“It was a very successful product and the bigger insurance companies eventually followed,” recalls Craik, who started his insurance career at Royal Trust— now part of the RBC Financial Group—where he worked summers throughout high school in the filing department.

“The other students with connections got to work in the bond department, but I had no connections so I ended up in filing,” says Craik, who launched Retirement Compensation Funding in 1986. “But I learned a lot as a file clerk because everything I filed, I read.”

Like most innovators, Craik continued to think of ways to give his clients better insurance options. He developed another version of the adjustable single premium whole life insurance, this time with a refundable premium.

“How it worked was that after 10 years the insurance company gives you back your original premium and the money left would be enough to pay for your premium for the rest of your life.”

As Craik had anticipated, adjustable whole life was a hit with wealthy investors. But the product’s successful run was halted in 1981, when Canada Revenue Agency significantly reduced the amount of money that could be exempt from accrual taxation. Craik saw his company’s income drop by more than 75 per cent as a result of the rule change.

So what did he do? In typical Roy Craik fashion, he went into creative mode and began thinking of how the adjustable whole life product could be reconfigured to offer clients similar tax shelter benefits while taking into account the new tax rules.

“We came up with corporate-owned life insurance, which is insurance on business owners or key executives of companies,” Craik explains. “When those people are ready to retire, they elect an option where they basically have the same as an income averaging annuity.”

Craik also partnered with Confederation Life Insurance Company to create a term insurance product that goes beyond five to 10 years. Craik said many of his clients take out insurance as collateral against a loan, but don’t necessarily want a short-term product since the premiums keep rising with each renewal. Getting whole life, on the other hand, means they won’t be able to claim their premiums as a tax deduction because of the policy’s cash value.

“So we went to Confederation Life and said to them, why can’t we have a term of 100 years?” says Craik. “That would be considered a zero cash value contract so companies could get tax deduction on their premium, which would be a big higher but over a period of time would be lower.”

Craik knew that some clients worry about not being able to pay the premium during a bad year and losing their coverage. He responded to this concern by devising a contract where the premium could be pre-paid and the money in excess of the annual premium would be put into a reserve fund.

Today, at age 71, Craik runs his company from his farm in Hockley Valley, where he lives with his wife and three dogs. He hasn’t created any new products lately but is busy mentoring the next generation of insurance professionals.

“I figure I’m just going to continue doing what I’m doing now —mentoring young people and helping my clients— until they come and take me away,” he says. “Why would I stop when I’m still having fun?”

Jason McIntyre

Senior Vice President, Sales, BMO Investments Inc.

In his role as senior vice president of sales for BMO Investments Inc., Jason McIntyre gets a constant stream of requests and suggestions for improving BMO’s processes and services.

When he heard from his sales team that some financial advisors were complaining about not being able to offer their clients a Registered Disability Savings Plan, he immediately put this item high up on his list of priorities.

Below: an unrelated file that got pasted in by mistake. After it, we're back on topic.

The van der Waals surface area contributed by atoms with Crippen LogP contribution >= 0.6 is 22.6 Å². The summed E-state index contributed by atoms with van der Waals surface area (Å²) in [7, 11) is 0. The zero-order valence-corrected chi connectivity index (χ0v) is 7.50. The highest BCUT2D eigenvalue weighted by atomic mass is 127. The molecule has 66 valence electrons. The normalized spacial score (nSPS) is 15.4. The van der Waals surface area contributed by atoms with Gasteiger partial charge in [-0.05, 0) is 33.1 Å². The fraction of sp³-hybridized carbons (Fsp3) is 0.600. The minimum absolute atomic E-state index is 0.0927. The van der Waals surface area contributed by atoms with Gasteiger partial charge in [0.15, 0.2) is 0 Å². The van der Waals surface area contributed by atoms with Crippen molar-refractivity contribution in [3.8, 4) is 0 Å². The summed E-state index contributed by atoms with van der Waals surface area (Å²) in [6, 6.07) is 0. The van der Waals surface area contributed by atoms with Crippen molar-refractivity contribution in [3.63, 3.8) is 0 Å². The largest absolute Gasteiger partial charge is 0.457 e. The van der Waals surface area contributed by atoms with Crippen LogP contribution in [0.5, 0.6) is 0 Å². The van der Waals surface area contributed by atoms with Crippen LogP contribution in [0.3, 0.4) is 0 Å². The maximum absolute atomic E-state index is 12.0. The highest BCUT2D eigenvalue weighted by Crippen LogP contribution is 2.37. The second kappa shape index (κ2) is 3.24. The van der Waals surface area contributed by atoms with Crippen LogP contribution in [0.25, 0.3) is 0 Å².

“We hear daily from our sales people that they need this and they need that, so I have to prioritize these requests since we obviously can’t do them all,” says McIntyre. “But this one particular issue shot to the top as a priority.”

It was early 2009, just weeks after BMO Investments had launched its RDSP platform. Canada had made history in March 2007, when it became the first country in the world to create a registered savings plan for people with disabilities.

At the end of 2009, BMO became the first bank in the country to build a RDSP platform, making it possible finally for Canadians to buy this new investment product, designed to help the roughly 500,000 people in Canada who have a disability.

McIntyre says the market for RDSPs goes beyond the half-million Canadians with disabilities.

“There are between two and three million Canadians who have at least an arms’ length association with somebody who is collecting a disability tax credit,” he says. “So these are people who could potentially contribute to the RDSP of a spouse, parent, grandchild, or even a friend.”

Through discussions with his sales people and organizations that support and advocate for Canadians with disabilities, McIntyre confirmed a need for a system that allowed investors to purchase RDSPs through their financial advisor.

“We took that information to our product people, and then shortly after we put a team together to develop an advisor channel for RDSPs,” recalls McIntyre, emphasizing that this was not a one-man show but a team effort. “I was part of a group of people who really worked hard to define and develop a system for an advisor channel.”

Setting up an advisor channel for RDSPs was a costly proposition, says McIntyre, which may be why other banks have not done it, and it’s not exactly a big profit centre.

So what made him decide to pick out this project from his pile of priorities and put his full weight behind it?

McIntyre points to BMO’s philosophy that everyone needs a financial plan.

“If we’re going to promote that kind of thinking and be advocates of that, then we have to make sure that we’re excluding certain people,” he says. “Like any investment, an RDSP should not be looked at on an individual basis so it’s very important to be able to access this type of investment through your financial advisor.”

Being able to sell RDSPs also helps financial advisors serve their customers better, says McIntyre.

“To do their job properly, they need to be able to access all pertinent information,” he says.

Since launching its RDSP platform in early 2009, BMO has gained more than 20,000 RDSP accounts, with about 2,000 accounts sold through the advisor channel, which launched last November.

“I think it’s quite amazing to get something like this off the ground and get it implemented,” says McIntyre. “But perhaps the most rewarding aspect to this whole thing is knowing that we’re providing an important product that’s helping disabled people, and we’ve made it possible for them to access this through their financial advisor.”

Marjo Johne can be reached at marjo@marjojohne.com.